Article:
International Mammalian Genome Society

The 16th International Mouse Genome Conference (2002)

Oral Presentation

Tuesday 19 November

09:15 - 09:30 HRS


DR Beier
Harvard Medical School/Brigham and Women's Hosp

Co-Authors: 1) Ackerman KG, 1) Herron BJ, 1) Rao C, 1) Huang H, 2) Babiuk RP,  3) Epstein JA,  2) Greer J
Institutions: 1) Genetics Division, Brigham and Women’s Hospital, Harvard Medical School, 2) Division of Neuroscience, University of Alberta,  3) Cardiovascular Division, University of Pennsylvania Medical School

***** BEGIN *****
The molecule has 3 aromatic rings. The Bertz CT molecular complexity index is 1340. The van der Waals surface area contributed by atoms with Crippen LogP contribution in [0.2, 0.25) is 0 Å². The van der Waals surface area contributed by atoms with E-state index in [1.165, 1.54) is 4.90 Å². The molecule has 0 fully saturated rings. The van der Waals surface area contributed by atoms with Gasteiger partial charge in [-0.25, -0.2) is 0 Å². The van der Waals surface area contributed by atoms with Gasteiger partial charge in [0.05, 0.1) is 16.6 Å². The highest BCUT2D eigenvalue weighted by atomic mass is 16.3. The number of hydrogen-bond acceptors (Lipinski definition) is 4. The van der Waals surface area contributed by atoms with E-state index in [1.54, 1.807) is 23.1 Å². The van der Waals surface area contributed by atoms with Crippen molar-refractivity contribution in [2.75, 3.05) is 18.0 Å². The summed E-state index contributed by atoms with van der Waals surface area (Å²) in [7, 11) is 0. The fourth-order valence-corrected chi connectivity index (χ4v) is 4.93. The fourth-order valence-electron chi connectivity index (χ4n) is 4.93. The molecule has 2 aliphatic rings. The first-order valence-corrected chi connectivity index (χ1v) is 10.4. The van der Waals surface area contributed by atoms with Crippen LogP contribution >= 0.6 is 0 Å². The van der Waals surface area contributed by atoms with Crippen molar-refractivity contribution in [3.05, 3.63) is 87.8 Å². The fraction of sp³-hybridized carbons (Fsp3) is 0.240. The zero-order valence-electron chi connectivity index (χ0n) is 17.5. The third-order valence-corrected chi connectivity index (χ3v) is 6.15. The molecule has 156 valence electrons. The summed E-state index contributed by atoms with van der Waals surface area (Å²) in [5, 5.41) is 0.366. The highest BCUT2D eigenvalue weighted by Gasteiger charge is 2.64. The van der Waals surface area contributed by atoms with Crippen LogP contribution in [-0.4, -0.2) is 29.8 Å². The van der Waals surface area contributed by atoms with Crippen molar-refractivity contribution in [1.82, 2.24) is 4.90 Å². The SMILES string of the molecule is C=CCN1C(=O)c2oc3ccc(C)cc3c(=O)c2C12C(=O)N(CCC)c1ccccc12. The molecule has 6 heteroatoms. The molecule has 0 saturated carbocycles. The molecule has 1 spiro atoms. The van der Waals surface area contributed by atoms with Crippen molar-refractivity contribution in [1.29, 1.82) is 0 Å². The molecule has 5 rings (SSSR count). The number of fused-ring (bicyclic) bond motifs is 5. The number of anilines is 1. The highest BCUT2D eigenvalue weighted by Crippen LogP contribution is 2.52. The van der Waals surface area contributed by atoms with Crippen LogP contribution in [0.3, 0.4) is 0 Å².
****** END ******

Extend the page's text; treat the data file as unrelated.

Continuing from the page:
The power of ENU mutagenesis is the ability to identify in an unbiased fashion the molecular basis of any phenotype amenable to a genetic screen. This is distinct from a genotype-driven analysis, in which the analysis is constrained (to an extent) by the observers' presumption of function. Furthermore, phenotype-driven analysis allows the detection of genes whose hypomorphic function can have deleterious consequences. The biological role of these genes may not be readily appreciated by examination of the null mutant. We are screening ENU-mutagenized mice to identify recessive mutations resulting in developmental abnormalities that are models of human congenital defects.  We identified a mutation that causes pulmonary hypoplasia and abnormal diaphragmatic development. The mutation was mapped to a 1 cM interval, and the identification of flanking markers facilitated the examination of homozygous mice at earlier developmental timepoints.  This revealed that most homozygotes die in mid-gestation with cardiac defects identical to those reported for a targetted mutation of Friend of Gata 2 (Fog2), which is in the recombinant interval. Sequencing revealed a point mutation in a splice donor that results in an intron insertion into the Fog2 transcript, resulting in a truncated protein product. The causal role of the mutation was proven by demonstrating that it fails to complement a Fog2-null mutation.The importance of Fog2 for normal cardiac development has been  shown, but its role in diaphragm and lung development was not previously recognized. Our result demonstrates the utility of a phenotype-driven strategy for understanding the genetic contributions to mammalian development.

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